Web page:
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Ode to a faithful 99 overpass
It went up in 1965 and came down last week.

No doubt millions of trips occurred over the 45-year-old span. It served the community well but in the past two weeks the old overpass was closed, then nibbled away by big machines. The overcrossing was a casualty not of poor performance but of growth. It simply needed to be redesigned and was in the way.

Traffic over Highway 99 is presently being accommodated by a new bridge to the north. It'll be that way for a while until Caltrans builds another bridge in the place of the old one. Significant modifications will be made, including a less steep slope, and a new northbound onramp will be created at its eastern approach for eastbound motorists. When it's all finished next year, Whitmore overpass will consist of four lanes of travel in two independent structures.

The new and improved overpass is only part of the $16.4 million interchange project. It will vastly improve how traffic flows down Whitmore Avenue, a main artery of traffic in Ceres. Some of the worst bottlenecking used to take place in the area of Ceres High School and the Whitmore / Highway 99 Overpass during rush hours.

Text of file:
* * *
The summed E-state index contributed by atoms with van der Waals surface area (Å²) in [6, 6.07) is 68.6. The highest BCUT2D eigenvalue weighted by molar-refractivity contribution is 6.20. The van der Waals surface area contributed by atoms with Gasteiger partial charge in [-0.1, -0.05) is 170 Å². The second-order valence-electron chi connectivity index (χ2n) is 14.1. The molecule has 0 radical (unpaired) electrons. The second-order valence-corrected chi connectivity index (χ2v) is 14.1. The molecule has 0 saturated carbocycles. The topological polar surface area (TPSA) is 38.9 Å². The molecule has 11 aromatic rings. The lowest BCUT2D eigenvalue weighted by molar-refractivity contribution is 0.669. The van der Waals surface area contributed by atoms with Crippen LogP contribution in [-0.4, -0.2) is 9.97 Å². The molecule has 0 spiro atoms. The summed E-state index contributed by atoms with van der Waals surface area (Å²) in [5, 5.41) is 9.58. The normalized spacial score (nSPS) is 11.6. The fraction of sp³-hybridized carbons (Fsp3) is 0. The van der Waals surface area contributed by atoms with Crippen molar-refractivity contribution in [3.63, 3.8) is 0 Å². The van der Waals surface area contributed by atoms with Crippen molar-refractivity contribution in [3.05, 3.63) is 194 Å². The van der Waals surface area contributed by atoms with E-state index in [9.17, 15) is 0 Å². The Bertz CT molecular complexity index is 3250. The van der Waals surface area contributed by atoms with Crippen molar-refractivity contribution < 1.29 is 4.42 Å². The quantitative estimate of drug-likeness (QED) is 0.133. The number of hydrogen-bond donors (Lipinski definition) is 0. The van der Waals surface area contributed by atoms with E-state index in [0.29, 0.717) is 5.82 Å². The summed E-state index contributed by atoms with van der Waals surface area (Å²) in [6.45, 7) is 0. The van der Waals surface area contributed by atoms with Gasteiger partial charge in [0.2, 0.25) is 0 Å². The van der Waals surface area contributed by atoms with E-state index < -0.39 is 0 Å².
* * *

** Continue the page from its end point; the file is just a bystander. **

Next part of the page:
East of the freeway the old northbound onramp was eliminated in favor of one that will come off the top of the new overpass for westbound traffic, giving motorists a chance to get a rapid acceleration downhill thanks to the slope to ensure freeway speed at the bottom. A new onramp will be added for eastbound Whitmore Avenue.

West of Highway 99, a new connector will be added to allow for southbound turns to connect to Railroad Avenue. It replaces the former sharp hair-pin turn that could not be navigated by trucks needing to access businesses and industries on Railroad Avenue.

The project will affect the Kentucky Fried Chicken restaurant on Whitmore Avenue near the freeway. A reconfiguration of El Camino means the west side driveway will be eliminated but the parking lot will expand into what is now roadway.